Since single rides aren’t cheap, it makes sense to get a day pass, which costs 7.16 AUD (8 SGD) on weekdays and 6 AUD (6.70 SGD) on weekends and public holidays.
If you’re travelling within the city centre, there is also a free tram that plies the Circle Line. It basically just goes round and round in circles but is useful if you want to get from one end of the CBD to the other, or go to Docklands.
The cheapest way to get to and from the airport is by taking the Starbus. A return ticket costs 30 AUD (33 SGD) to 34 AUD (38 SGD), depending on where your accommodation is located. Call 24 hours before you arrive to book and ask if they can drop you off directly at your accommodation. This beats the more popular SkyBus, which is the same price but deposits you at Southern Cross Station and only provides transfers to selected hotels.
Cost: 30 AUD (return airport transfer) + 7.16 AUD (day tickets on weekdays) x 5 + 6 AUD (day tickets on weekends) x 2 = 83.75 AUD (93 SGD)
Sightseeing in Melbourne can be divided into two categories. The first includes visiting the various inner city suburbs, such as Fitzroy for its bohemian vibe, Prahran for shopping and Richmond for Vietnamese cuisine. This costs nothing but the price of a tram ride.
In the second category, there are several day trips you can make to outlying areas, the most famous of which are the Great Ocean Road, Phillip Island and the Grampians. Lunch is usually included.
A day tour will usually set you back about 100 AUD, but make a trip down to Half Tix located at the Melbourne Town Hall on Swanston Street and you can get most of the main tours at half price.
If you take two day trips during your week in Melbourne, it should cost you about 100 AUD.
Cost: 100 AUD (111 SGD) to keep yourself occupied for a week
If you’re truly on a budget, you’re probably going to want to cook at least some of your meals at your accommodation if there’s a shared kitchen, because food in Melbourne doesn’t come cheap.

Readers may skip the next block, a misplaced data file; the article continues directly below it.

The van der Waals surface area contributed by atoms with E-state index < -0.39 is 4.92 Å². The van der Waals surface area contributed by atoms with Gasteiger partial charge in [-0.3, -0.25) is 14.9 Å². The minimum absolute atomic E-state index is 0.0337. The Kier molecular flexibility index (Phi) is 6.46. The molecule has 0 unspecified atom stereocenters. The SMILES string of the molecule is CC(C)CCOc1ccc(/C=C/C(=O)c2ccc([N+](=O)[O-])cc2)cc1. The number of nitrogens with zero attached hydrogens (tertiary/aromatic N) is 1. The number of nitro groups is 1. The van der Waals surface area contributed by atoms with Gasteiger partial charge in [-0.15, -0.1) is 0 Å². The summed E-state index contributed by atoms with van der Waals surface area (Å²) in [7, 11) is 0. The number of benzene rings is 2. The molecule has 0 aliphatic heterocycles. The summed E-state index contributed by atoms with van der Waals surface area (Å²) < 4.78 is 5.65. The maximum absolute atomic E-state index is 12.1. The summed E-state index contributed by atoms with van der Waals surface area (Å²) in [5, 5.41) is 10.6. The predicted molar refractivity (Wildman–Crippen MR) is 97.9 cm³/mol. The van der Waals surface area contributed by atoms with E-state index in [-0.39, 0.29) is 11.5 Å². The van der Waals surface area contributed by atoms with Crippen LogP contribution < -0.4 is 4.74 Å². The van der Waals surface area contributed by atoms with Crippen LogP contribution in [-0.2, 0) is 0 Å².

However, you’re going to have a hard time abstaining, as Melbourne is a foodie’s paradise. Whether you’re into sushi or steak, pancakes or pho, there’s something for everyone.
A sit-down meal at a cheap eatery (think fried rice or a sandwich) generally costs about 10 AUD (11 SGD), while mid-range restaurants will set you back about 20 AUD (22 SGD).
However, if you’ll be staying in the CBD or North Melbourne, we highly recommend having breakfast or lunch at the legendary Queen Victoria Market, where you can stuff yourself with jam doughnuts, fresh oysters and hotdogs for a few dollars each.
Cost: 30 AUD (33 SGD) per day / 210 AUD (234 SGD) for a week
Total cost of a week-long holiday in Melbourne: 1,388 SGD
We’ve tried to be a little more generous in our calculations, factoring in the cost of two day trips and the cost of eating out every day. If you stay in a hostel dorm or cook some of your meals in the kitchen of your apartment or hostel, you can save quite a bit more.
And let’s face it, there are so many Singaporeans in Melbourne that half of you are just going to get free accommodation by freeloading off your friends anyway.
If you are looking to get away, make sure you’re able to travel with peace of mind with a good travel insurance plan. You can check out all the best plans available on MoneySmart’s new Travel Insurance Comparison Page now!